Health Literacy

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Health Literacy

By | May 2008
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This year marks one of the most significant years in the history of the United States of America. The election of 2008 will set in motion a new era for the US. With a lame duck president currently in office there is a 100 percent chance that things are going to change. One of the hot button issues during the campaign season is health care. However, in order to change health care, the United States must first be health literate. In order to do so the following should be known: the definition of health literacy, what health literacy skills are and why they are important, the history behind health literacy, and how health literacy affects the economy.

First, to become health literate one must know the definition of this term. Being health literate does not mean hitting the gym everyday or trying the latest greatest fad diet. Health literacy can best be defined as “The degree to which individuals have the capacity to obtain, process, and understand basic health information and services needed to make appropriate health decisions (2000).” It really is quite basic in definition but is somehow being overlooked in the United States today. The big problem is not that US citizens are making unwise choices when it comes to health care. The big problem is that US citizens do not know how to get the information about the right decisions, process a right or wrong decision or even understand basic information that relates the to health care and other health services.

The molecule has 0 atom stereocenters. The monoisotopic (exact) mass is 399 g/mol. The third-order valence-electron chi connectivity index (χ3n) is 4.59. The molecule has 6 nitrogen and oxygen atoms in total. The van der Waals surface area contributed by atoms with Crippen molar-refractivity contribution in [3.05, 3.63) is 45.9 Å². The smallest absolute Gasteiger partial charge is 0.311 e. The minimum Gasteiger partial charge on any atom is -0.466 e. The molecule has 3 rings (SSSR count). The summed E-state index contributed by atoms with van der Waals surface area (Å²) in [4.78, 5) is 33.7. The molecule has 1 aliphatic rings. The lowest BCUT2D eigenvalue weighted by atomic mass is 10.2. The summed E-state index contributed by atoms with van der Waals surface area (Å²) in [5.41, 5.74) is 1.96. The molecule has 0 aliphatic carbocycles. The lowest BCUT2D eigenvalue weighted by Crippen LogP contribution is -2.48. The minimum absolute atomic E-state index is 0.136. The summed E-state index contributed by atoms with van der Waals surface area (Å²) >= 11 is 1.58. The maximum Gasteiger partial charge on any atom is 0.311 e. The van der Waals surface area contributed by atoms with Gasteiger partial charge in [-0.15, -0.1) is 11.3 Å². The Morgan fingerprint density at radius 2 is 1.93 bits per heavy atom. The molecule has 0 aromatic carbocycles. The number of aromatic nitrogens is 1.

According to the National Network of Libraries of Medicine, health literacy includes the following: “The ability to understand instructions on prescription drug bottles, appointment slips, medical education brochures, doctor's directions and consent forms, and the ability to negotiate complex health care systems (Glassman, 2008).” Be wary of the term literacy. Being health literate is not just having the ability to read. Health literacy “requires a complex group of reading, listening,...